Nonlinear Dynamics and Chaos


Nonlinear dynamics deals with more‐or‐less regular fluctuations in system variables caused by feedback intrinsic to the system (as opposed to external forces). Chaos is the most exotic form of nonlinear dynamics, in which deterministic interactions produce apparently irregular fluctuations, and small changes in the initial state of the system are magnified through time.7

Keywords: chaos; population cycles; population dynamics; nonlinear time‐series analysis

Figure 1.

Examples of nonlinear dynamics in laboratory populations. (a) Blowflies (Lucilia cuprina). (b) The protozoa Didinium nasutum (predator) and Paramecium aurelia (prey). (Data from Nicholson AJ (1957) Cold Spring Harbor Symposia on Quantitative Biology 22: 153–173; Luckinbill LS (1973) Ecology 54: 1320–1327.)

Figure 2.

Examples of nonlinear dynamics in field populations. (a) Coffee leaf‐miners (Leucoptera spp.) in Tanzania. (b) Larch budworm (Zeiraphera diniana) in Switzerland. (c) Voles (Microtus and Clethrionomys) in Finland. (d) Red grouse (Lagopus lagopus scotius) in Scotland. (Data from Bigger M (1973) Journal of Animal Ecology 42: 417–434; Baltensweiler W and Fischlin A (1988) In: Berryman AA (ed.) Dynamics of Forest Insect Populations, pp. 331–351. New York: Plenum Press; Hanski I et al. (1993) Nature 364: 232–235; Middleton AD (1934) Journal of Animal Ecology 3: 231–249.)

Figure 3.

Time‐series and phase space representations of a discrete‐time host–parasitoid model (left panels) and a continuous‐time predator–prey model with seasonal variation in the prey carrying capacity (right panels). Top rows: limit cycles. Middle rows: quasiperiodic cycles. Bottom rows: chaos. For the host–parasitoid model the parasitoid attack rate increases from top to bottom. For the predator–prey model the strength of seasonality increases from top to bottom (there is no seasonality in the top pane); note that the period of the predominant oscillation remains longer than one year. (Models from Beddington JR, Free CA and Lawton JH (1976) Nature 225: 58–60; Rinaldi S, Muratori S and Kuznetsov Y (1993) Bulletin of Mathematical Biology 55: 15–35.)

Figure 4.

Bifurcation diagrams of (a) the logistic model (illustrating the period‐doubling route to chaos) and (b) the host–parasitoid model from Figure (illustrating the torus route to chaos). In each case a model parameter varies along the horizontal axis. Above that parameter value, successive values of one of the state variables are plotted on the vertical axis. A single point represents an equilibrium, two points represent periodic dynamics with period 2, and so on. Chaos and quasiperiodic dynamics result in a dense infilling of points. Notice the ‘windows’ of periodic dynamics within the chaotic and quasiperiodic regimes.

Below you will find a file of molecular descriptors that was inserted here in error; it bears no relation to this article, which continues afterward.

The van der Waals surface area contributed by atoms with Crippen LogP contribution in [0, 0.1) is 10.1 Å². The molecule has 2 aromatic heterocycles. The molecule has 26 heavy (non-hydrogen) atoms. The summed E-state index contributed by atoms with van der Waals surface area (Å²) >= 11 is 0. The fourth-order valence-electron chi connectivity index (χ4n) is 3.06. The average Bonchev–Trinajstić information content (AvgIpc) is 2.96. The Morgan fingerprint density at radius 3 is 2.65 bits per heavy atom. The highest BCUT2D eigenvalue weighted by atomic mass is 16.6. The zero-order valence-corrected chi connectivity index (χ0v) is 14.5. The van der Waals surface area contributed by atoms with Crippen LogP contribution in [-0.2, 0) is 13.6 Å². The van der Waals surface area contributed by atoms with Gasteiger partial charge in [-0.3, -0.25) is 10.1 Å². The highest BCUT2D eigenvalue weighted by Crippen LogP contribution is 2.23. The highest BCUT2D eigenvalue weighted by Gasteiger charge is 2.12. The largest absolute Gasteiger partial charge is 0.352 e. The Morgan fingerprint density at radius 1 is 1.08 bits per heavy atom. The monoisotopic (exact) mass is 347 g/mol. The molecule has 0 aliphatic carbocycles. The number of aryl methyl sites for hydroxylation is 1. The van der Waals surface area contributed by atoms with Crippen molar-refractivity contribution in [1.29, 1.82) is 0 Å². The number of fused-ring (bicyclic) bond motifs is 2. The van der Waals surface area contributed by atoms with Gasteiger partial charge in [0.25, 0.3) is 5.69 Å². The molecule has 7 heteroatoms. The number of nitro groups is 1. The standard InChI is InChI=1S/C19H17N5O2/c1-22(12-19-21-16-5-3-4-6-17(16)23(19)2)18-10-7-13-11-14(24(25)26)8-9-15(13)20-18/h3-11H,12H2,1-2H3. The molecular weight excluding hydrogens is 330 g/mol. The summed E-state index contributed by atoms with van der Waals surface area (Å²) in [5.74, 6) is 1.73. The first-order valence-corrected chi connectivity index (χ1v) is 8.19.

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Further Reading

Ferrière R and Fox GA (1995) Chaos and evolution. Trends in Ecology and Evolution 10: 480–485.

Gleick J (1987) Chaos: Making a New Science. New York: Viking.

Hastings A, Hom CL, Ellner S, Turchin P and Godfrey HCJ (1993) Chaos in ecology: is Mother Nature a strange attractor? Annual Review of Ecology and Systematics 24: 1–33.

May RM (1973) Stability and Complexity in Model Ecosystems. Princeton: Princeton University Press.

May RM (1986) When two and two do not make four: nonlinear phenomena in ecology. Proceedings of the Royal Society of London B 228: 241–266.

Pahl‐Wostl C (1995) The Dynamic Nature of Ecosystems: Chaos and Order Intertwined. Chichester: Wiley.

Royama T (1992) Analytical Population Dynamics. London: Chapman and Hall.

Schaffer WM and Kot M (1986) Chaos in ecological systems: the coals that Newcastle forgot. Trends in Ecology and Evolution 1: 58–63.

Stone L and Ezrati S (1996) Chaos, cycles and spatiotemporal dynamics in plant ecology. Journal of Ecology 84: 279–291.

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Kendall, Bruce E(Apr 2001) Nonlinear Dynamics and Chaos. In: eLS. John Wiley & Sons Ltd, Chichester. [doi: 10.1038/npg.els.0003314]